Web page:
iPad 14 – Electronic Magazines Prove (once again) That Content Trumps Bells & Whistles

Here’s an important tech axiom: Developers have far more interest in applying application bells and whistles than people have in using them.

I learned this lesson on my first project out of college. In that project I designed a network of Apple 2’s to display wire wrap harness instructions for avionics assembly at General Dynamics. (Back then I was a software engineer with a couple of degrees in mathematics.) Read more of this post

Brand Begins and Ends with Your Products (Or Services).

I once sat in a meeting discussing a highly successful TV campaign. Underlying the discussion there’s this funny unspoken question from the brand side of the house: “How can it be good branding if it sold so well?”

The truth is that product is your best way to build brand. But this has been lost by the billion dollar brand consultancies and amidst the plethora of marketing PhD dissertations – with collusion from creative teams who learn the hard way that their best opportunity to get the NEXT ad job is to ignore product in THIS one.

Consider the brand ecosystem chart Forrester tweeted today. (Link here.) I challenge you to find product in this brand activity chart. Oh, yes. It’s there…somewhere…amidst all the complexity.

It took me a while to find it. But the product seems to be hidden in the upper right in touchpoint #5 – “Use”. That’s funny, this chart gives it one word. But “using the product” is 95% of a consumer’s interaction with the brand. (If consumer interaction with product is below 95% be afraid. That means you’ve got a quality problem and they’re probably pretty mad at you.)
Read more of this post

iPad 13 – App Developers Must Improve Their Finished Product; Thoughts To Start My 2nd Laptop-Free Year

Just one year ago I took possession of Flatland, my iPad 3g. And just this week I’ve received Flatland 2 – my new iPad2 (64GB, 3g, black with Red case).

A laptop free year. After getting Flatland, it took a while for it to dawn on me that I had immediately started living Laptop-Free. In fact, in the past year, I carried a laptop only once (when I had to do a Skype presentation from Des Moines to an audience in Czecklosovakia).

This is quite significant. I travel about twice a month on business. And that travel extensively covers the US – from Florida to California to Boston to Oregon and points between. On these trips I leverage the iPad extensively. I create spreadsheets, Word docs, & presentations, show presentations on projectors, play back video, stay in touch, write blog posts, write scripts, review our TV work in progress, and do a whole range of other work. Flatland has been fully sufficient – even much better than my previous laptop.

It’s also interesting that around Portland I never carried a laptop much. But I take my iPad all the time and regularly get things done at the coffee shop, lunch, or waiting at my son’s swimming lesson.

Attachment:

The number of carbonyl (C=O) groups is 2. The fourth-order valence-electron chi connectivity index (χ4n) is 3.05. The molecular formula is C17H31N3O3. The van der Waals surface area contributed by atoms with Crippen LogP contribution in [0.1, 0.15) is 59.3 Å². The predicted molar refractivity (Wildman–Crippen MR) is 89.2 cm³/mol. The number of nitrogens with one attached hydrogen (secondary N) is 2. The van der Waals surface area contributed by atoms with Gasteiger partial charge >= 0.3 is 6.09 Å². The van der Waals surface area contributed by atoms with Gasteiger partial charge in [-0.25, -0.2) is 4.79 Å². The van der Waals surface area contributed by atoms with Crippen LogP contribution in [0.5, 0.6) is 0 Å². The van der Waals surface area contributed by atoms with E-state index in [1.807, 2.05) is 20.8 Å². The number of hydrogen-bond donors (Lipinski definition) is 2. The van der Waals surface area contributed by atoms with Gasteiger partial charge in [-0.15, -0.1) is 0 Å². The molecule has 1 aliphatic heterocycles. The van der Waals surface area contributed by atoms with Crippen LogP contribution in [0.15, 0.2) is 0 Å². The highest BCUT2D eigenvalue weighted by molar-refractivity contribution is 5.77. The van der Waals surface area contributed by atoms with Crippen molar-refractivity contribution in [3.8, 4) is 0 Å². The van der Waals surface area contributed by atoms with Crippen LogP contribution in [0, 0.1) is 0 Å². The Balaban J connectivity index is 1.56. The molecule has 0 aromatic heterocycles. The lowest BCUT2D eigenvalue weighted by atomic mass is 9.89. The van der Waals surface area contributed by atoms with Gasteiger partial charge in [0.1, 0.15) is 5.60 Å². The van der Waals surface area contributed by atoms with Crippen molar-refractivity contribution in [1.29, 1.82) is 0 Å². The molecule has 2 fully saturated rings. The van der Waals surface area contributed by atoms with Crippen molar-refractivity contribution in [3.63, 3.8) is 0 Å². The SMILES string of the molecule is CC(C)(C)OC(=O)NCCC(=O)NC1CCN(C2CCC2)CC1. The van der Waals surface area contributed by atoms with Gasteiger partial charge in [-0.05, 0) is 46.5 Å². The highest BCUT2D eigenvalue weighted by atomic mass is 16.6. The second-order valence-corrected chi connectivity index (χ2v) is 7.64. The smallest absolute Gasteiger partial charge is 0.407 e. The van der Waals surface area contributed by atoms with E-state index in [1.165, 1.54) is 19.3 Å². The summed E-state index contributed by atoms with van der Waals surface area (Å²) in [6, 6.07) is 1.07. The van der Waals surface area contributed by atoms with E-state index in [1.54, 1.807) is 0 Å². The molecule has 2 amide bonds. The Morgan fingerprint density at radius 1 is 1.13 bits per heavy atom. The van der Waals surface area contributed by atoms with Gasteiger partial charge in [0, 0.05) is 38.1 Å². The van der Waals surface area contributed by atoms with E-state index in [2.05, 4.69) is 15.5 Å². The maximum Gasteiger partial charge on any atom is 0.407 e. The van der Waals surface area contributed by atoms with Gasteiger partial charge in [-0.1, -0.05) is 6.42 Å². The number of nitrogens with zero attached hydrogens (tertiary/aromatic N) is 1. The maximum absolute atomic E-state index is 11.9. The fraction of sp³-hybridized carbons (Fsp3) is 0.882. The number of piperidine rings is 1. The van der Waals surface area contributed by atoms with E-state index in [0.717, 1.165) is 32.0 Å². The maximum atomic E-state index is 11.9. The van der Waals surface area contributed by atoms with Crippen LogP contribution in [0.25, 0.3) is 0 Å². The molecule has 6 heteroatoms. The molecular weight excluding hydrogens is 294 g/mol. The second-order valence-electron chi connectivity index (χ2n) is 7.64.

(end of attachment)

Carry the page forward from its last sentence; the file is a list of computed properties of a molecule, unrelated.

Apple, great job! I might even have to bite the bullet and use the word “magical” (tho’ I despise it’s use in marketing anything but Disneyland).

App Developers? I Sure Hope You Get it Together…and SOON! After my year-long experience, App developer weaknesses are my one lingering disappointment in Flatland.

Seems that App developers must be a pretty thick headed group. The Apps they create (a) refuse to take advantage of the pad’s strengths and/or (b) abuse the screen by wasting it on “white space” that abuses my screen space productivity.

A small handful of examples:

– Why is it that Huffingtonpost’s iPad app is so weak? (I’m not alone. Many other iPad owners complain about it. (It’s weird, because they’re iPhone app is good.)
– Why can’t WordPress get a good app? One year later, it remains buggy, tricky to use in some cases, and seems to have been left to fall apart on the sidelines.
– Why don’t Apps like CBS Sports, Bloomberg, and many more have the most basic interface fundamentals – like indicators to tell you when you’ve selected something? This is a user interface basic!
– There is no single App that does what I need to do with Office documents. There are 3 that each have strengths. But each has a major weakness. And none of them work well with MS/Word tables.

App after App simply doesn’t live up to the potential it SHOULD bring to the iPad. Obvioiusly, I’m getting by quite well. But it remains disappointing that every App I download shows up one or two significant weaknesses in major areas. My guess is that these weaknesses result from a few things.

App developers learned their skills with phones but haven’t grown up to tablets. This is too bad. Survival will require that they figure it out. Phone users are more forgiving – tablet users aren’t at all. With a tablet, size is everything and I want apps that use the screen size to become more effective – not just to show off how cool they can be. That doesn’t mean to avoid white space. It means that if you use white space, use it to deliver a better app – not just meaningless space or cool hype.

Developers Don’t Charge Enough. So many apps are cheap – really cheap. Clearly, they are too cheap to be well crafted. Maybe this is driven by the mythology of the companies who build little gimmicks for no investment then sell millions of them at $1.99 each. But I’m pretty well past those cheesy cheap apps. It’s time for real ones that we pay more to buy. How much? Clearly I’d not hesitate to pay over $20 for the right high quality app.